I’m not generally a superstitious person. I don’t throw salt over my left shoulder; I don’t have a rabbit foot on my keychain; and if I break a mirror, I’m much more concerned about avoiding getting cut by shards of glass than I am about incurring seven years of bad luck.
That being said, though, I do think about superstitions fairly often. If I’m walking outside, I tend to avoid the cracks in the sidewalk panels so I don’t “break my mother’s back.” When I open my umbrella indoors to let it dry out in my hallway, I think to myself about whether that will bring bad luck. My family has a superstition that if you either step over a person who happens to be on the floor or walk in a complete circle around someone, you both acquire all of their sins and invite the evil eye upon them. I’ve never bought these ideas, but they do pop into my head whenever I step over my son while he’s playing on the floor.
Sports superstitions are even more extreme. People will go to incredibly great lengths to replicate the circumstances that they experienced in past years because they think that somehow they can influence the outcome of a game. I’m talking about seating position, whether the lights are on or off, being at the game or watching from home, which hand they’re using to hold a drink. Bud Light was airing commercials about superstition during the 2012 NFL season using the tag line “It’s only weird if it doesn’t work.” Most people use these kinds of superstitions to win championships; I once banished my own mother from the room where I was watching a random regular season Cubs game against Cincinnati because both times she had come in earlier, the Reds tied the game. Never mind the fact that the Reds probably scored because they were playing against the Cubs (see Lesson #1); I was convinced my mother was bad luck for the Cubs.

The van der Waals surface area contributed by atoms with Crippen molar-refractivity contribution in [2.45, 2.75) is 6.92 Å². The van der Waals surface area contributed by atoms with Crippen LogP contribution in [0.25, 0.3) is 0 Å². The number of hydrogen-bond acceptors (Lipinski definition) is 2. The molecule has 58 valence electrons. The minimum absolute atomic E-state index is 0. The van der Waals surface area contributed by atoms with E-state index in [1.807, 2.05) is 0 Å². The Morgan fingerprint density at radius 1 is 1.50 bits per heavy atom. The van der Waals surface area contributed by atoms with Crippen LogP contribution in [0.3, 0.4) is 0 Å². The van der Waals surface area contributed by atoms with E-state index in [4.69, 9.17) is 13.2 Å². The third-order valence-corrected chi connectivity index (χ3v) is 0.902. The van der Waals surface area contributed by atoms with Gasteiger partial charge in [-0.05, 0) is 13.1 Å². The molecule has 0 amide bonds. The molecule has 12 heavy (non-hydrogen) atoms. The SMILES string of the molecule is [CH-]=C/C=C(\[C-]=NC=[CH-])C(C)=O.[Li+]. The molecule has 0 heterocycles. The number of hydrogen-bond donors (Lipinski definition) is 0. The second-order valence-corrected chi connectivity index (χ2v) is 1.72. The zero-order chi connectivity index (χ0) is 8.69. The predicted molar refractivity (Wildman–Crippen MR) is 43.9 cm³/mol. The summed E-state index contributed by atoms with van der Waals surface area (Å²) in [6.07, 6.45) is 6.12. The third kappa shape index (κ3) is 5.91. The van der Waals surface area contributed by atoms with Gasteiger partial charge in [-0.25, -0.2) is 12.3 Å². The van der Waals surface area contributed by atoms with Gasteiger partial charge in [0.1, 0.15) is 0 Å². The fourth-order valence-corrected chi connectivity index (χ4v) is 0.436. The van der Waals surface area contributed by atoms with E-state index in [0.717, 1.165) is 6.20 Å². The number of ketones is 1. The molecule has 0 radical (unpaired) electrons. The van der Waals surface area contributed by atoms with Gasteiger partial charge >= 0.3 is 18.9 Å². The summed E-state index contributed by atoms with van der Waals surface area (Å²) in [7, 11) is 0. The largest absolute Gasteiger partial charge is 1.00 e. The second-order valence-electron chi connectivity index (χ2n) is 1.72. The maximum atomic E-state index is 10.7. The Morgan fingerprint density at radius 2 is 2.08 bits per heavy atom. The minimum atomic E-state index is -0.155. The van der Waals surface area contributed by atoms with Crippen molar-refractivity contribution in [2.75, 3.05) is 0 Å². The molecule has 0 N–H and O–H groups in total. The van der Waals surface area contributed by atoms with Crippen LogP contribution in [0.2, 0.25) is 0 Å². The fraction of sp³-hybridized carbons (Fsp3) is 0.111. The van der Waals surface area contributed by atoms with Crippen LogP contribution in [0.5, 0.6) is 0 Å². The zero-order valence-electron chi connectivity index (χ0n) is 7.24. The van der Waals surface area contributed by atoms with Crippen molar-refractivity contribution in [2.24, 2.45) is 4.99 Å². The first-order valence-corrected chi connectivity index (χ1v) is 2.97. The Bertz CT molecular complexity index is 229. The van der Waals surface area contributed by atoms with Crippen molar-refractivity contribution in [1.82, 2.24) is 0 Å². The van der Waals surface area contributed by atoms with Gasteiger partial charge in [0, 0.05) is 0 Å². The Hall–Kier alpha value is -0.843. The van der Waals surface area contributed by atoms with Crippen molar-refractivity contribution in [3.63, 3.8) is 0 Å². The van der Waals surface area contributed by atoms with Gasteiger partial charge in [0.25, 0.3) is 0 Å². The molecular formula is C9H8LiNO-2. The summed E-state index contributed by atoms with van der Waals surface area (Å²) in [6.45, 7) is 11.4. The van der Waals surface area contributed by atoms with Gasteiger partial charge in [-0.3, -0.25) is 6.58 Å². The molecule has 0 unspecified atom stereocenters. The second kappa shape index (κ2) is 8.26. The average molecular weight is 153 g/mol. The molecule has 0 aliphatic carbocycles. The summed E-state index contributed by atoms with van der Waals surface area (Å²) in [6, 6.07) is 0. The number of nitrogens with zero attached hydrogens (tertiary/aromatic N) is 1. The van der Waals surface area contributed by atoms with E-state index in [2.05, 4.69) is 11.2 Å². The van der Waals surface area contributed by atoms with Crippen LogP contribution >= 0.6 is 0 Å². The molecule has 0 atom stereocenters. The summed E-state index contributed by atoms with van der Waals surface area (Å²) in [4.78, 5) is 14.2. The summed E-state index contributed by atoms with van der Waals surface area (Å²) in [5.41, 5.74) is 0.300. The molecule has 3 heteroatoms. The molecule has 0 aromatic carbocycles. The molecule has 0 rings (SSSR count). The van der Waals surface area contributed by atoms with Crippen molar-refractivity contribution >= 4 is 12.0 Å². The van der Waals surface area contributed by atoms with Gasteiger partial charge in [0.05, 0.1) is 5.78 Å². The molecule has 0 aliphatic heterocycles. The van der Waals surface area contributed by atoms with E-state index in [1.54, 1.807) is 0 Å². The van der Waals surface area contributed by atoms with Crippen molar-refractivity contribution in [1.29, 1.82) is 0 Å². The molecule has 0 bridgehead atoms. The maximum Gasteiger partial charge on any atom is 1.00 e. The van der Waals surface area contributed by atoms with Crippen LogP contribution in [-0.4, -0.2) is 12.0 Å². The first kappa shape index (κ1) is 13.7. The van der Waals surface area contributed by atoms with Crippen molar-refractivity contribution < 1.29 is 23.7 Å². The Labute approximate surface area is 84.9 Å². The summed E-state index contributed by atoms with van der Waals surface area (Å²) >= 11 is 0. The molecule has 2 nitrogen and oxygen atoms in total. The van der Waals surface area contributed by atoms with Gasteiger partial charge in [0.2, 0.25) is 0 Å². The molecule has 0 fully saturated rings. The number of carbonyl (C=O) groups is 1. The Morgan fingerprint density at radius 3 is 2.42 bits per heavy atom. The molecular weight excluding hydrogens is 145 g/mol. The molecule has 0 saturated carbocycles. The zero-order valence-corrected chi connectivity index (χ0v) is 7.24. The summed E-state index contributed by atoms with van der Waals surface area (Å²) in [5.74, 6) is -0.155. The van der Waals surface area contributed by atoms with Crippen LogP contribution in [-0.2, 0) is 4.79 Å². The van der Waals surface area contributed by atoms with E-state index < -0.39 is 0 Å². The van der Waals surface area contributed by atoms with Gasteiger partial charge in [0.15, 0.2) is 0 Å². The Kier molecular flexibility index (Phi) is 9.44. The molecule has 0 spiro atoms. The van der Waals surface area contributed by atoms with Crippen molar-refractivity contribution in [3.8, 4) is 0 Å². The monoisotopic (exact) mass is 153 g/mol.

This is what brings me to the Chicago Blackhawks of the National Hockey League. Just like I didn’t get into all of the Cubs’ history in my previous post, I’m not going to do that for the Blackhawks either. In any event, there’s too much to get to in one post, including their start in the Original Six, the stellar goaltending of Tony Esposito, the loudmouthed Ed Belfour and Jeremy Roenick, the terrible ownership of Bill Wirtz and the subsequent resurrection of the franchise that culminated in a Stanley Cup win in 2010.
My point is that the Blackhawks are currently competing in the Stanley Cup Finals once again this season and I am trying to figure out how to help them win. I’ve watched parts of the games, but none all the way through and definitely not the majority of any of them. I didn’t stay up for the end of Game 1, a three-overtime affair that ended in a Hawks win around 1:00 AM. Game 2 also went to overtime, I also didn’t watch the end, and the Hawks lost. I probably watched the most of Game 3, a 2-0 shutout loss, and the least of Game 4, a back-and-forth contest that also resulted in a Hawks overtime win. Now they’re going to Game 5 with the series tied at two and I find myself almost considering not watching because it might somehow help them win.
I realize that this is absurd. It’s irrational and kind of ridiculous to believe that a team playing an arbitrary game with arbitrary rules hundreds of miles away from me is going to be affected in any way by whether or not I decide to watch on my television. But then, if I do watch and they lose, I know that a part of me will feel at least slightly responsible. And yes, I know that’s ridiculous too.
But if it works…
 I don’t completely alter my stride to avoid them, though, and I definitely have stepped on more than a few cracks in the past few days. And my mom’s back is fine, thanks.
 It should also be noted that the Cubs won the game while my mother was safely somewhere else in the house.